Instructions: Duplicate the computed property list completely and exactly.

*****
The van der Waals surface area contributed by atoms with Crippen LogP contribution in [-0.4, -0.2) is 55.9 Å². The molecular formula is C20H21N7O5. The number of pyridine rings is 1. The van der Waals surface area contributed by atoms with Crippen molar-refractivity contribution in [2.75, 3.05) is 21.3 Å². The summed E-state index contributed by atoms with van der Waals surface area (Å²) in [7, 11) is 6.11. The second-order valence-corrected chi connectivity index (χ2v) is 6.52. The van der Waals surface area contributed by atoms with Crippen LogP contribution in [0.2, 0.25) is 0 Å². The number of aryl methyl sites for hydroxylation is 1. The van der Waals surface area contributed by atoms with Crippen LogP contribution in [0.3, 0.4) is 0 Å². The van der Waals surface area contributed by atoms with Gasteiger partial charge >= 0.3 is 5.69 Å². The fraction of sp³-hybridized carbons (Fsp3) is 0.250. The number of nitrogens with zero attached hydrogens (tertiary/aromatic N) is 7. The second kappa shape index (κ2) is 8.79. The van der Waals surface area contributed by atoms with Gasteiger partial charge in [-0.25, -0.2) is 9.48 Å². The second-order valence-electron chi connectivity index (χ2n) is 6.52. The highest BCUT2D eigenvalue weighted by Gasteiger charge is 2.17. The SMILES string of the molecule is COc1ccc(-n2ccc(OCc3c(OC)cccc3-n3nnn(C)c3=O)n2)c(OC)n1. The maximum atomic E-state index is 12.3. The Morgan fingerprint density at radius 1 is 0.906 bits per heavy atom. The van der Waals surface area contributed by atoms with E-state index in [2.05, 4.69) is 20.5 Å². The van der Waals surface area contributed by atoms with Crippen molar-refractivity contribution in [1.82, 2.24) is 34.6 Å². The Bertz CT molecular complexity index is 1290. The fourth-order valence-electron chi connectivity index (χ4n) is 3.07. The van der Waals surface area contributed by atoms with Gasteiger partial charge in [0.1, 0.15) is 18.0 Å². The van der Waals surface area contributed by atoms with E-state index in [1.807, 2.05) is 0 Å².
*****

The van der Waals surface area contributed by atoms with Crippen LogP contribution in [-0.4, -0.2) is 55.9 Å². The molecular formula is C20H21N7O5. The number of pyridine rings is 1. The van der Waals surface area contributed by atoms with Crippen molar-refractivity contribution in [2.75, 3.05) is 21.3 Å². The summed E-state index contributed by atoms with van der Waals surface area (Å²) in [7, 11) is 6.11. The second-order valence-corrected chi connectivity index (χ2v) is 6.52. The van der Waals surface area contributed by atoms with Crippen LogP contribution in [0.2, 0.25) is 0 Å². The number of aryl methyl sites for hydroxylation is 1. The van der Waals surface area contributed by atoms with Crippen LogP contribution in [0.3, 0.4) is 0 Å². The van der Waals surface area contributed by atoms with Gasteiger partial charge >= 0.3 is 5.69 Å². The fraction of sp³-hybridized carbons (Fsp3) is 0.250. The number of nitrogens with zero attached hydrogens (tertiary/aromatic N) is 7. The second kappa shape index (κ2) is 8.79. The van der Waals surface area contributed by atoms with Gasteiger partial charge in [-0.25, -0.2) is 9.48 Å². The second-order valence-electron chi connectivity index (χ2n) is 6.52. The highest BCUT2D eigenvalue weighted by Gasteiger charge is 2.17. The SMILES string of the molecule is COc1ccc(-n2ccc(OCc3c(OC)cccc3-n3nnn(C)c3=O)n2)c(OC)n1. The maximum atomic E-state index is 12.3. The Morgan fingerprint density at radius 1 is 0.906 bits per heavy atom. The van der Waals surface area contributed by atoms with E-state index in [2.05, 4.69) is 20.5 Å². The van der Waals surface area contributed by atoms with Crippen molar-refractivity contribution in [1.82, 2.24) is 34.6 Å². The Bertz CT molecular complexity index is 1290. The fourth-order valence-electron chi connectivity index (χ4n) is 3.07. The van der Waals surface area contributed by atoms with Gasteiger partial charge in [0.1, 0.15) is 18.0 Å². The van der Waals surface area contributed by atoms with E-state index in [1.807, 2.05) is 0 Å².